Surface water and groundwater interaction in the Vredefort Dome, South Africa

Welguś, Marcja Natalja
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The growing importance of groundwater as freshwater supply in semi-arid areas such as the Vredefort Dome World Heritage Site (VDHS) demands the judicious management of this vital resource. A comprehensive understanding of the mechanisms operating during hydrological connectivity is, therefore, necessary to achieve sustainable groundwater development. An integrated study based on hydrochemical multivariate statistical techniques, baseflow separation, microorganisms, stable water isotopes, and groundwater level mapping has been conducted to investigate the nature of surface water-groundwater (SW-GW) interaction under the influence of anthropogenic practices, coupled with a structurally complex geological setting. Surface water loss to the underlying fracture network was observed in the northern and south-western river reaches, underlain by metamorphosed sedimentary and lava units. These areas exhibit declining groundwater levels that are below the riverbed. The continuous wastewater discharge released into the Vaal River coupled with increased groundwater exploitation may be prompting induced recharge conditions. Analysis of seasonal baseflow from 2013 to 2016 indicates that subsurface contribution occurs primarily during the dry season (BFI ~ 7%) as opposed to the wet season (BFI 1%). The limited baseflow that was detected has an isotopic composition consistent with springs and shallow groundwater near the channel in the south-eastern river reach, underlain by the crystalline basement complex. Principal Component Analysis reveals the combined effect of natural hydrochemical processes and anthropogenic sources as controlling factors of groundwater composition. The microbiological quality of the water shows the prominence of groundwater contamination across the study area, most of which points to faecal sources. The cluster multivariate analysis highlights the multi-source control over the groundwater hydrochemical properties-certain sites proximal to the channel (0 -500 m) are evidently severely compromised from mixing with river water. In some instances, these sites were found to be additionally polluted by human-derived contaminants; in others, sites were solely contaminated by anthropogenic practices. Sites located further from the river channel (> 1 km) demonstrated improved water quality, however, are susceptible to contamination from localised land-use practices. Groundwater sites influenced by the river water are characterised by more enriched isotopic signatures, reflecting more recent, shallow groundwater. In contrast, sites located > 1 km from the river were found to have depleted isotopic compositions, representing deep circulating, colder climate groundwater. This may be attributed to recharge originating from high altitude and/or elevation, possibly under cooler conditions. Recharge occurs through direct and indirect modes, where the latter constitutes evaporation prior to infiltration and mixing of water resources. The results suggest compartmentalisation of the groundwater systems, where certain areas in the vicinity of the channel are not influenced by river-induced contamination, indicating that SW-GW interaction is governed by site-specific hydraulic properties. The interaction weakens gradually with distance and is limited to a maximum distance of 1 km from the channel. This is likely attributed to the topographic controls over groundwater flow direction and the presence of certain barriers governed by the riverbed sediments, as well as regional structural and geological configurations. Regional aquifer connectivity is highlighted by the depleted groundwater isotope signals at various distances from the river. Therefore, it can be deduced that the heterogeneous geological morphology and structure, represented as faults and tectonic zones, facilitate hydrological connection, and serve as significant groundwater drainage systems in the VDHS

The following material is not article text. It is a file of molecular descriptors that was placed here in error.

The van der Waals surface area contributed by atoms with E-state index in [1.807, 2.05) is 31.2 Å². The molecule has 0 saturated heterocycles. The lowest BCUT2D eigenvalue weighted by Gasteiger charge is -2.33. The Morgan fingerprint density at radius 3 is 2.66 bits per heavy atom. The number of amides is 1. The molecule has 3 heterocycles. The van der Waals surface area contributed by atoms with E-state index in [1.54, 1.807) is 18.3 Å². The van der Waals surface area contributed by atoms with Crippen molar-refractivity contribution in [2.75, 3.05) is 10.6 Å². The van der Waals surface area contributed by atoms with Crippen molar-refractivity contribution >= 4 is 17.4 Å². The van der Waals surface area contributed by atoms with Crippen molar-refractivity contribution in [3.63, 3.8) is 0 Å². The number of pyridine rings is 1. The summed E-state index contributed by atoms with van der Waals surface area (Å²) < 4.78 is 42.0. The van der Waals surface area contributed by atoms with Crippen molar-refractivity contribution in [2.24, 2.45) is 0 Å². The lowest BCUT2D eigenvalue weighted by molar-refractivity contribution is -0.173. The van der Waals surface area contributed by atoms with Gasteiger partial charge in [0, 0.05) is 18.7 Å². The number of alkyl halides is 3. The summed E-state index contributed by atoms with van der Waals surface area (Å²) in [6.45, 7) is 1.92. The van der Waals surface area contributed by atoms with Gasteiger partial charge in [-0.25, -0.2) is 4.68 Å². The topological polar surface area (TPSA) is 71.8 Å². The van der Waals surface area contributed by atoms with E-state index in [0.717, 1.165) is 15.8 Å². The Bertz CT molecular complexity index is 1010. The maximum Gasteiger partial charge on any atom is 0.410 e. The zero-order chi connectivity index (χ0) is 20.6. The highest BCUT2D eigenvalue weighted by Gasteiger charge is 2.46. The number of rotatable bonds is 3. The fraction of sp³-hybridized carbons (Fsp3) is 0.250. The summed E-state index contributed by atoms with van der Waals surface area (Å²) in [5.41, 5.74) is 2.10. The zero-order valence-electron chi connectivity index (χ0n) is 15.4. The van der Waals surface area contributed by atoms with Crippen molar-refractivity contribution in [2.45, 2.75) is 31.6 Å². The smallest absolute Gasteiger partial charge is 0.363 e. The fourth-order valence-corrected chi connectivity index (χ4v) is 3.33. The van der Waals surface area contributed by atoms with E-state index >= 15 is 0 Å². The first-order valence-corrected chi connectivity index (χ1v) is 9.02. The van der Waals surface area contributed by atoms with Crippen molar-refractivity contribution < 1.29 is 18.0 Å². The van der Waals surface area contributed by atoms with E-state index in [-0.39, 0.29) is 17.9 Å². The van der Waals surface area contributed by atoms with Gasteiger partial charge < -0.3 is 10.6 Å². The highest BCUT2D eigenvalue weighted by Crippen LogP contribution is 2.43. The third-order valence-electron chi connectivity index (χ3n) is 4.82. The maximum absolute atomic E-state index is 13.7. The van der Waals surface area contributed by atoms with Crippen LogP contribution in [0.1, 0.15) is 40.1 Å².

A research report submitted to the School of Geosciences, Faculty of Science, University of the Witwatersrand in partial fulfilment of the requirements for the degree of Master of Science in Hydrogeology, 2021